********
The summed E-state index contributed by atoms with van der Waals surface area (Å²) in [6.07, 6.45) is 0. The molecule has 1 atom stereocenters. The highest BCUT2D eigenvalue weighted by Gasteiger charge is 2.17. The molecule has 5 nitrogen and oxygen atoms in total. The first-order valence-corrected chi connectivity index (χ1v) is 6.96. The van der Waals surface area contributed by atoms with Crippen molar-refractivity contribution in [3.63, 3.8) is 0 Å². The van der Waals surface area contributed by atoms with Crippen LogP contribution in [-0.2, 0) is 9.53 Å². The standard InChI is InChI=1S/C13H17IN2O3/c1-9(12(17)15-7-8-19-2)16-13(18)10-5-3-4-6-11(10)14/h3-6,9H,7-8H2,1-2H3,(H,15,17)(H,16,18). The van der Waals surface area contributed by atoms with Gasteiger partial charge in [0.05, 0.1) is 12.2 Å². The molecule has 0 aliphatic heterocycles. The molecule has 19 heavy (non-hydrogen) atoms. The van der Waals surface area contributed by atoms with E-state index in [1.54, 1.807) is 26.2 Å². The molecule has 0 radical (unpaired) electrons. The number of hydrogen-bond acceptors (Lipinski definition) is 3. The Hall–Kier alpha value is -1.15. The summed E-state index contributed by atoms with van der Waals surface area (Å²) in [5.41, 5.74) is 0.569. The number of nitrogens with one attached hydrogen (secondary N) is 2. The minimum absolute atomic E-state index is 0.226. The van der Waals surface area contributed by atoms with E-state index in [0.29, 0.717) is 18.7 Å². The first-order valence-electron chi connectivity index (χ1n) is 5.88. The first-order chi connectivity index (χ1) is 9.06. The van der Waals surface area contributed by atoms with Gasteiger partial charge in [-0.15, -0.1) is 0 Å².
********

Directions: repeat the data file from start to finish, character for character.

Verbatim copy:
The summed E-state index contributed by atoms with van der Waals surface area (Å²) in [6.07, 6.45) is 0. The molecule has 1 atom stereocenters. The highest BCUT2D eigenvalue weighted by Gasteiger charge is 2.17. The molecule has 5 nitrogen and oxygen atoms in total. The first-order valence-corrected chi connectivity index (χ1v) is 6.96. The van der Waals surface area contributed by atoms with Crippen molar-refractivity contribution in [3.63, 3.8) is 0 Å². The van der Waals surface area contributed by atoms with Crippen LogP contribution in [-0.2, 0) is 9.53 Å². The standard InChI is InChI=1S/C13H17IN2O3/c1-9(12(17)15-7-8-19-2)16-13(18)10-5-3-4-6-11(10)14/h3-6,9H,7-8H2,1-2H3,(H,15,17)(H,16,18). The van der Waals surface area contributed by atoms with Gasteiger partial charge in [0.05, 0.1) is 12.2 Å². The molecule has 0 aliphatic heterocycles. The molecule has 19 heavy (non-hydrogen) atoms. The van der Waals surface area contributed by atoms with E-state index in [1.54, 1.807) is 26.2 Å². The molecule has 0 radical (unpaired) electrons. The number of hydrogen-bond acceptors (Lipinski definition) is 3. The Hall–Kier alpha value is -1.15. The summed E-state index contributed by atoms with van der Waals surface area (Å²) in [5.41, 5.74) is 0.569. The number of nitrogens with one attached hydrogen (secondary N) is 2. The minimum absolute atomic E-state index is 0.226. The van der Waals surface area contributed by atoms with E-state index in [0.29, 0.717) is 18.7 Å². The first-order valence-electron chi connectivity index (χ1n) is 5.88. The first-order chi connectivity index (χ1) is 9.06. The van der Waals surface area contributed by atoms with Gasteiger partial charge in [-0.15, -0.1) is 0 Å².